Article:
Stewart v Glaze  EWHC 704 (QB)
The facts of the case
The claimant in the case, Mr Stewart, was struck by a car in the early hours of Saturday 25th September 2004, driven by the defendant in this case, Mr Glaze. The result of the road traffic accident was that Mr Stewart suffered catastrophic head injuries and was put into a permanent vegetative state. There were two witnesses to the accident, firstly Mr Stewart’s friend, Mr Marfleet, and secondly the defendant himself, Mr Glaze.
Mr Stewart and Mr Marfleet had just got off a bus near their homes but for some reason the two stayed at the bus stop; they sat down and started talking. The two at the time were fairly drunk. Mr Glaze, was driving home after visiting his sister, he knew the road well and was being vigilant for ‘late-night stragglers,’ who he knew were a potential road hazard at this time of night. When Mr Glaze was within sight of the bus stop, he saw two people sitting there and talking. He was prepared to brake but he didn’t believe the two people were a road hazard as he thought they were waiting for a bus.
The two friends were chatting when suddenly Mr Stewart stood up and walked from the bus stop to the kerb. Mr Marfleet claimed that Mr Stewart then walked straight out onto the road, at which point he was struck by Mr Glaze’s vehicle. Both witnesses stated that Mr Stewart did not stop before he was hit by the vehicle.
Mr Glaze claimed that he first saw Mr Stewart “lurching” onto the road and that he tried to swerve out of the way. However, Mr Stewart was struck by the wing of the car. Most surprisingly, Mr Glaze alleged that Mr Stewart had been running towards his vehicle at a 45 degree angle. Immediately afterwards, Mr Glaze stopped his car and ran over to Mr Stewart, whilst calling an ambulance. The police arrived on the scene to begin an investigation.
The court case
Though the police closed their investigation – concluding that there was no criminal negligence on the part of Mr Glaze – Mr Stewart took Mr Glaze to court, bringing a claim for damages caused by the accident. The claimant argued that Mr Glaze had been negligent in the way he was driving and that Mr Glaze should have braked sooner, which could have led to Mr Stewart sustaining less serious injuries.
The witnesses, Mr Marfleet and Mr Glaze, disagreed on two facts of the case. Firstly, Mr Marfleet claimed that Mr Stewart had walked straight out onto the road at a 90 degree angle to the kerb whilst Mr Glaze claimed Mr Stewart had come at him at a 45 degree angle to the kerb, straight towards the car. Secondly, Mr Marfleet claimed that Mr Stewart had walked out onto the road whilst Mr Glaze alleged that he had been running and that his left leg was off the ground at the point of impact. Both the claimant and the defendant called on accident reconstruction experts to provide evidence.
The court’s decision
The judgment of the court was that Mr Glaze had not been negligent in the accident and rejected Mr Stewart’s claim.
The evidence of accident experts clearly came to the same conclusion that Mr Stewart was at an angle of around 45 degrees towards the car when he was struck, supporting Mr Glaze’s claim and so Mr Marfleet’s claim was rejected. The second disagreement over whether Mr Stewart had run on to the road or not was more contentious as the two experts disagreed. The court took the side of Mr Glaze’s expert and asserted that Mr Stewart had run towards the car.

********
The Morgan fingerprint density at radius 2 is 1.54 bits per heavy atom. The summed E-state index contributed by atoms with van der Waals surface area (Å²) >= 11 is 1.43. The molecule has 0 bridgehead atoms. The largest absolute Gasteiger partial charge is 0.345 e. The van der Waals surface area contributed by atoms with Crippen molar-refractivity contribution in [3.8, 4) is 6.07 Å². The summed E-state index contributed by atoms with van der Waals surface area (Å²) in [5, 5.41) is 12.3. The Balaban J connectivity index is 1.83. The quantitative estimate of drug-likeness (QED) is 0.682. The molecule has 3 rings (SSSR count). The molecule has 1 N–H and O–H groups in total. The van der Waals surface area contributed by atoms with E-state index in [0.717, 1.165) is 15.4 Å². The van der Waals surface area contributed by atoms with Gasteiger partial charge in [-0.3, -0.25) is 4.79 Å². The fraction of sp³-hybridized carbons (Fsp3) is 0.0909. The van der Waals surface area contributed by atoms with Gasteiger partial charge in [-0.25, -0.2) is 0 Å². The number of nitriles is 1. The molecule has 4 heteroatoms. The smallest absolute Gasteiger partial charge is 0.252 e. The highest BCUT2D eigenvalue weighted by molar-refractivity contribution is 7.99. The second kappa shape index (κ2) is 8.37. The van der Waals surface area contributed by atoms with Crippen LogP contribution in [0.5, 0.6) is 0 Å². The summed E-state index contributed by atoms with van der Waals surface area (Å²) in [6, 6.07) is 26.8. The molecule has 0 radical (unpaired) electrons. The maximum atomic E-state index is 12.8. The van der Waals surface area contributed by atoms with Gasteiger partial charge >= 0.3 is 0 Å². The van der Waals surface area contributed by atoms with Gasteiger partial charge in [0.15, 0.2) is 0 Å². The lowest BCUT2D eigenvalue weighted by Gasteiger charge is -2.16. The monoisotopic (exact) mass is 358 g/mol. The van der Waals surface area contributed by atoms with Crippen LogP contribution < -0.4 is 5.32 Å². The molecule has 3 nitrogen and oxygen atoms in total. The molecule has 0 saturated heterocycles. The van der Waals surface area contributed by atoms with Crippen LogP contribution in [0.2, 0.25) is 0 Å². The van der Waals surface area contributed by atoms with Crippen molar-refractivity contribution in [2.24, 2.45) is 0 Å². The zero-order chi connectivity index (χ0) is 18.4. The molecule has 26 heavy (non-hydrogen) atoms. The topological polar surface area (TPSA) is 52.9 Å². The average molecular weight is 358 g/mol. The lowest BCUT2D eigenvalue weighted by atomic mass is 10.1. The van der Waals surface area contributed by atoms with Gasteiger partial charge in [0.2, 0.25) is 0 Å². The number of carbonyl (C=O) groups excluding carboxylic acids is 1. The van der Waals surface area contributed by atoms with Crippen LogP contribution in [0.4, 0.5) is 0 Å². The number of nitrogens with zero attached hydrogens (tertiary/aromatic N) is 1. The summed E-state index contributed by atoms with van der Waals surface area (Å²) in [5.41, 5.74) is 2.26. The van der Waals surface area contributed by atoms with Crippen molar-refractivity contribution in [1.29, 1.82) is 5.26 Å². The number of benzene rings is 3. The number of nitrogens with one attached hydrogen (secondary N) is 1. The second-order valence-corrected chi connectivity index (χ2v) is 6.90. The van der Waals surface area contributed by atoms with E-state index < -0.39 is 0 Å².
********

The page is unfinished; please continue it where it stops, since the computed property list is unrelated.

In the court’s conclusion it decided that Mr Glaze had not been negligent. Experts had calculated that Mr Glaze had a very small window in which to brake, between 0.5 seconds and just over 1 second. The court said that it was unrealistic to think that this was enough time for Mr Glaze to react to a drunk pedestrian running out onto the road towards him. The court also said that Mr Glaze’s driving, based on the evidence, did not fall below the standard of a reasonable driver, his speed was estimated at 31 mph in a 30 zone and he had been driving with care. It was perfectly reasonable for Mr Glaze to have thought that the two friends were waiting for a bus and that when Mr Stewart stood up, it appeared that he was simply checking for a bus. Therefore, the court ruled that in its opinion Mr Glaze had met the required standard of care in the way he was driving; he had not had time to brake sooner, he had not exceeded the speed limit and was paying due care and attention to the road.
In addition, the claimant’s accident expert claimed that if Mr Glaze had braked earlier, the injuries sustained would have been less serious but the court rejected this, asserting that only a medical professional could make such a claim. The court again highlighted the very short period of time Mr Glaze had and ruled that there was no evidence to suggest that if Mr Glaze had braked sooner, the life-changing injuries wouldn’t have been sustained. Even if it was physically possible that Mr Glaze could have braked sooner, that didn’t mean that his conduct fell short of the standard required by his duty of care or that it would have affected Mr Stewart’s injuries.
The claim was therefore rejected by the High Court. It ruled that a driver couldn’t be held liable in a case where a drunken pedestrian had caused the accident and the driver had met the required standard of care. The court also highlighted that only a medical professional, unlike an accident specialist, was qualified to speculate on how bad injuries would have been if a driver had done something differently.